Double how much they get in the SNAP program. Then let them use them for restaurants(already happening I hear), booze, drugs, cigarettes and guns. We can have economic activity splattered all over the place.
I know someone who recently lost his job and is now on the SNAP program. He claims he can now afford luxury food items that he couldn’t when he was working. This is symptomatic of what is wrong with our government. My taxes are going way up in 2013 so people with no job can live life large and enjoy foods I can’t afford.
This system is going to collapse under it’s own weight and the sooner the better.
understand that it is much better to eat at home or prepare healthy food but
when we don’t have time we don‘t thing about our health. Simply sometimes we
have money only for dinner at Mc Donald’s or Burger King. The food from these
restaurants is junk food. I want to say that I also was young and though that such
food doesn’t influence on our health bit it’s not true. From that moment that I
have problems with my stomach I eat only at home or at good restaurants.
Healthy and good food costs a lot but you have to buy it. When I don’t have
money I take NorthAndLoans and don’t regret. My health is more important that money. And I advise you not to eat all the time fast food which is not healthy for us.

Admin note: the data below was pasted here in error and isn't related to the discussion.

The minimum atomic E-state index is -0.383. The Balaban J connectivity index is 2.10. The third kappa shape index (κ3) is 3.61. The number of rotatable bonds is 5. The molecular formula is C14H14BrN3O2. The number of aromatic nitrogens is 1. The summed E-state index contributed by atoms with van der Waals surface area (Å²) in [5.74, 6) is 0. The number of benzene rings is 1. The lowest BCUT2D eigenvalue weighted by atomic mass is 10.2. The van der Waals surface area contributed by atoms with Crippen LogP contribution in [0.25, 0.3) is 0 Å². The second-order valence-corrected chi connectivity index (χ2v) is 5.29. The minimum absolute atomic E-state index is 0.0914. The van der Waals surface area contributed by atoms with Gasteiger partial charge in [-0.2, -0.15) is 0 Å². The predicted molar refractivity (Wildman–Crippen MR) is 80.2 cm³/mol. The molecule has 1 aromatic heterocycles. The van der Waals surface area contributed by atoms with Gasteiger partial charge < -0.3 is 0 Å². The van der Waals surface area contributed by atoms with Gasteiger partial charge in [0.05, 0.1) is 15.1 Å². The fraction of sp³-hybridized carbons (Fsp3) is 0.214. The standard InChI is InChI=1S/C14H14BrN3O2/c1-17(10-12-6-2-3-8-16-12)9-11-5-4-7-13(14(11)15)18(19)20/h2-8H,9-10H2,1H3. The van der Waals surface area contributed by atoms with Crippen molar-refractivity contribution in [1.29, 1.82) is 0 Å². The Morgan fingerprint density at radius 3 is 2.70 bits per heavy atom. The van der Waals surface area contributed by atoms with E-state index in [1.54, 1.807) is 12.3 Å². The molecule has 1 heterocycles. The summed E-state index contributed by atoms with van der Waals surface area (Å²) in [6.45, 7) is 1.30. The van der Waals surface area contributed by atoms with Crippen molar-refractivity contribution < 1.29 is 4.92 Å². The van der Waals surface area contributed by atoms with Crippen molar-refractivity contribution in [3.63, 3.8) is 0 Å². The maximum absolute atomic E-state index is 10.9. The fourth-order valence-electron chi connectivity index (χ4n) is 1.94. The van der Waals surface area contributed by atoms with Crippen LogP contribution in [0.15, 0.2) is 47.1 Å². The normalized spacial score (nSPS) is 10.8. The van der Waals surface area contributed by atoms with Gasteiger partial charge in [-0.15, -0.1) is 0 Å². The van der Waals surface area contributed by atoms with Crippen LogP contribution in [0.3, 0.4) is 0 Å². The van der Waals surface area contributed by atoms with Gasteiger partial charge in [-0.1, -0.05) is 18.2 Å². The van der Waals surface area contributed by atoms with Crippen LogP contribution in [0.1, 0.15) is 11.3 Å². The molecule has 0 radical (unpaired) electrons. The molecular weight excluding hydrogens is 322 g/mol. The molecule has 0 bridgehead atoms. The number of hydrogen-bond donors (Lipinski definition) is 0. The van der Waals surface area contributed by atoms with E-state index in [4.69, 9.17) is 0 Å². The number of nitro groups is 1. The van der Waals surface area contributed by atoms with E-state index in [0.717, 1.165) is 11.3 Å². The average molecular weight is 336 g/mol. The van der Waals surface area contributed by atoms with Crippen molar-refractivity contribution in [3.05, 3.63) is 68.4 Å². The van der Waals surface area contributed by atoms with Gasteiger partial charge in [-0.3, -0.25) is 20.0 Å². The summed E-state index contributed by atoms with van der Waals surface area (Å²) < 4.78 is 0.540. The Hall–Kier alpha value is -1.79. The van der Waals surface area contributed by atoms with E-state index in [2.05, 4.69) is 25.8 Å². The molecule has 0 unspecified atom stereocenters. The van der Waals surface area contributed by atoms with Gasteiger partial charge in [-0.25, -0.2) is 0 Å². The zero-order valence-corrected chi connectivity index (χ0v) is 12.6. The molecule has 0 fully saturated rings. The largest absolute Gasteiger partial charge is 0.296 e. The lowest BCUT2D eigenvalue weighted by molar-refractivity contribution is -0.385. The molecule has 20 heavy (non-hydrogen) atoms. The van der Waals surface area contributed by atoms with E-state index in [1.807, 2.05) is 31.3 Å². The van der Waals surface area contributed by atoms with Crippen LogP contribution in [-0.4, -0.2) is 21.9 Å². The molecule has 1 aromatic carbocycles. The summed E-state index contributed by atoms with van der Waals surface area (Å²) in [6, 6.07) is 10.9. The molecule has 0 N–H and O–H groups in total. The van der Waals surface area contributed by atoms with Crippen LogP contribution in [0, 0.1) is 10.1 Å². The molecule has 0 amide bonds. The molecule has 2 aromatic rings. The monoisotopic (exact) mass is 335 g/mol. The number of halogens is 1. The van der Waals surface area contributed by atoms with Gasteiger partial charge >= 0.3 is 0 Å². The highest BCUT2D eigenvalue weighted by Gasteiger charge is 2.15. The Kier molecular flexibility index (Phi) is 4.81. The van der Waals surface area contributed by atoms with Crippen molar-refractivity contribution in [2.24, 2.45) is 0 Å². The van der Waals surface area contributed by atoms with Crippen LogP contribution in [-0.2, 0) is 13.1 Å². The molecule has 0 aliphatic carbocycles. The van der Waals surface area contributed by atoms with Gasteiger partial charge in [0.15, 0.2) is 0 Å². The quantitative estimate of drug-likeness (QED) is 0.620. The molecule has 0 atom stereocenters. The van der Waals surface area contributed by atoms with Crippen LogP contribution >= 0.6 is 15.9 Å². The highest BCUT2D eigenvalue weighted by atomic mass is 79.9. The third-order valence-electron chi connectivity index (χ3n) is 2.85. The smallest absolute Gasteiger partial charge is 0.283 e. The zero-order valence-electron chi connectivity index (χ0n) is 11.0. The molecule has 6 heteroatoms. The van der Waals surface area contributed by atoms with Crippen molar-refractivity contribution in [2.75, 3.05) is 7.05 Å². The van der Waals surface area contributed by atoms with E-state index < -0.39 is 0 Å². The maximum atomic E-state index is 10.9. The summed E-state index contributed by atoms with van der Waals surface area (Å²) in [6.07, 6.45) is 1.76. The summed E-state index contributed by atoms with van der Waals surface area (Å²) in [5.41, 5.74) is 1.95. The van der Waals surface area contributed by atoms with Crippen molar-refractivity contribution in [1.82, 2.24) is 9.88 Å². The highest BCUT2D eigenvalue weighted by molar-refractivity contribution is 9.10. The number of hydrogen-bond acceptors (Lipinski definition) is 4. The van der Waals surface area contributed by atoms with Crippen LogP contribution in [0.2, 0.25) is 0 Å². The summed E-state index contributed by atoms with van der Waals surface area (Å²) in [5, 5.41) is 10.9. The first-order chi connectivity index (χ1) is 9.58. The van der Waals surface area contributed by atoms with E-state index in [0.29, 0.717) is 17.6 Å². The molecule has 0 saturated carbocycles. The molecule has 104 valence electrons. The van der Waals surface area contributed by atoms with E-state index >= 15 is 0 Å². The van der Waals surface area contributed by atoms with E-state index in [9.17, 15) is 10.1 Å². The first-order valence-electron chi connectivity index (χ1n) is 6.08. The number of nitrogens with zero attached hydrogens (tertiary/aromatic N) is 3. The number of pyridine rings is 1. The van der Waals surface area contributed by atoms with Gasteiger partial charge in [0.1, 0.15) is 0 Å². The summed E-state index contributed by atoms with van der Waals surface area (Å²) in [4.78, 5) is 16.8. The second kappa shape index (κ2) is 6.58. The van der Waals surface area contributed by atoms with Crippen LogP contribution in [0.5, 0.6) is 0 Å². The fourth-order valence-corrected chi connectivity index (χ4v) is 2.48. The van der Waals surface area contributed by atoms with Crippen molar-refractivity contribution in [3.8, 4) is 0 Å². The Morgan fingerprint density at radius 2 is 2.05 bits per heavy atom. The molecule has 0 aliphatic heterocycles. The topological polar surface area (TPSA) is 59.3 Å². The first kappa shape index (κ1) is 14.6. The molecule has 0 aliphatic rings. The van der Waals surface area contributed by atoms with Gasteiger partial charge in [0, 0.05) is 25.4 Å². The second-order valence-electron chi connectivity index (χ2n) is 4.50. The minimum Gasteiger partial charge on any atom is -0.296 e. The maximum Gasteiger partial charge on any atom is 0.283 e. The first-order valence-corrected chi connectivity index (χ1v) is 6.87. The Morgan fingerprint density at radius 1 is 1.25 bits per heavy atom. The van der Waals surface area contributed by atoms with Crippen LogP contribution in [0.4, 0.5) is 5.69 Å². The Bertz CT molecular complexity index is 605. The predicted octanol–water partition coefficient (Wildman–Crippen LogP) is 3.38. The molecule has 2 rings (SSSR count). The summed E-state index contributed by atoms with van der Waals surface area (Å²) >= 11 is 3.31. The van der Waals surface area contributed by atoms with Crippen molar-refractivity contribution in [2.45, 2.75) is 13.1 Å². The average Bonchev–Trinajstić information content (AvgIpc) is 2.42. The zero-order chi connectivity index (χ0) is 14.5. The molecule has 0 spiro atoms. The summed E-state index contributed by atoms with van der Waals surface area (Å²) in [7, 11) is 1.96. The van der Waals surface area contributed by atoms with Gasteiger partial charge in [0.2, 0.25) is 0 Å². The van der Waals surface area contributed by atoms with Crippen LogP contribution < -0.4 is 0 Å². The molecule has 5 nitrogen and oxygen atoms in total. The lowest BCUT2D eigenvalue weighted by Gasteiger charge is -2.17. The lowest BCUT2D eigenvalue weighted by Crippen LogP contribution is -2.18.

The word of the day is "growth." With GDP screaming higher in the second quarter it appears social media stocks have taken this as a sign and have started showing their own outsized growth. Today, Greg Guenthner shows you how to play this trend for huge gains as the second half of the year gets in full swing...
Use what analogy you will: a car, a clock, a chemistry experiment... the point remains that the Fed believes it can control the economy. Indeed the Fed will stop at nothing to realize the goals of its dual mandate" to maximize job growth and maintain price stability. But, as Jim Rickards expalins, that conceit always ends in disaster. Read on...
When it comes to life-changing tech investments, venture capital has been at the forefront of the investment landscape. But now, there’s a new kid on the block that’s threatening the “old way” of doing things: Equity Crowdfunding. What happens when these two fields meet? Matthew Milner explains...
The NSA will tell you their surveillance programs protect you and the country from terrorists who seek to do you harm. But when you get past their talking points and prepackaged press statements, you'll find their search for enemies covers more people than you'd imagine. Mike Leahy explains...
The economist Milton Friedman didn't go far enough when he said, "Concentrated power is not rendered harmless by the good intentions of those who create it." In fact, as Bill Bonner explains, those same good intentions are often used as pavement on a road that leads to a rather ominous and fiery destination. Read on...
If the back-and-forth action in the markets has you banging your head against the wall these days, maybe you're concentrating on the wrong stocks. While the market churns near its highs and investors continue to fret over the makings of a possible correction, Asian stocks listed on U.S. exchanges are catching fire. Greg Guenthner explains...